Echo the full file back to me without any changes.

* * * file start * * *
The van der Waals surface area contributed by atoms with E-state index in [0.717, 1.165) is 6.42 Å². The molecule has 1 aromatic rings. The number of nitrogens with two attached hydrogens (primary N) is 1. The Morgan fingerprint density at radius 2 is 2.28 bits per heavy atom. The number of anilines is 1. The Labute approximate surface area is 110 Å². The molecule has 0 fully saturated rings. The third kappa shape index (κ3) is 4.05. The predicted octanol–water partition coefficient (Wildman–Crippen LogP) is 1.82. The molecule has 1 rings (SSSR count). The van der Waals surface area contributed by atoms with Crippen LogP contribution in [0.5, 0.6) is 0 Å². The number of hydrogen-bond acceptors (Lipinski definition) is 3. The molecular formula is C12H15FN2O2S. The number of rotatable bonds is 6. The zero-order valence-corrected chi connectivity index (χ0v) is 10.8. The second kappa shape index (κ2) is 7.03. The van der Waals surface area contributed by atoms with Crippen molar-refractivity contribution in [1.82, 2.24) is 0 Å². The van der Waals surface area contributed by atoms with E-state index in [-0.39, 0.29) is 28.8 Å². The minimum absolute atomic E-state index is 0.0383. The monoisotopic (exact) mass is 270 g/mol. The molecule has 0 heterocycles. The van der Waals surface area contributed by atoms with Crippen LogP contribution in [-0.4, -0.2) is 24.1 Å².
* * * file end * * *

The van der Waals surface area contributed by atoms with E-state index in [0.717, 1.165) is 6.42 Å². The molecule has 1 aromatic rings. The number of nitrogens with two attached hydrogens (primary N) is 1. The Morgan fingerprint density at radius 2 is 2.28 bits per heavy atom. The number of anilines is 1. The Labute approximate surface area is 110 Å². The molecule has 0 fully saturated rings. The third kappa shape index (κ3) is 4.05. The predicted octanol–water partition coefficient (Wildman–Crippen LogP) is 1.82. The molecule has 1 rings (SSSR count). The van der Waals surface area contributed by atoms with Crippen LogP contribution in [0.5, 0.6) is 0 Å². The number of hydrogen-bond acceptors (Lipinski definition) is 3. The molecular formula is C12H15FN2O2S. The number of rotatable bonds is 6. The zero-order valence-corrected chi connectivity index (χ0v) is 10.8. The second kappa shape index (κ2) is 7.03. The van der Waals surface area contributed by atoms with Crippen molar-refractivity contribution in [1.82, 2.24) is 0 Å². The van der Waals surface area contributed by atoms with E-state index in [-0.39, 0.29) is 28.8 Å². The minimum absolute atomic E-state index is 0.0383. The monoisotopic (exact) mass is 270 g/mol. The molecule has 0 heterocycles. The van der Waals surface area contributed by atoms with Crippen LogP contribution in [-0.4, -0.2) is 24.1 Å².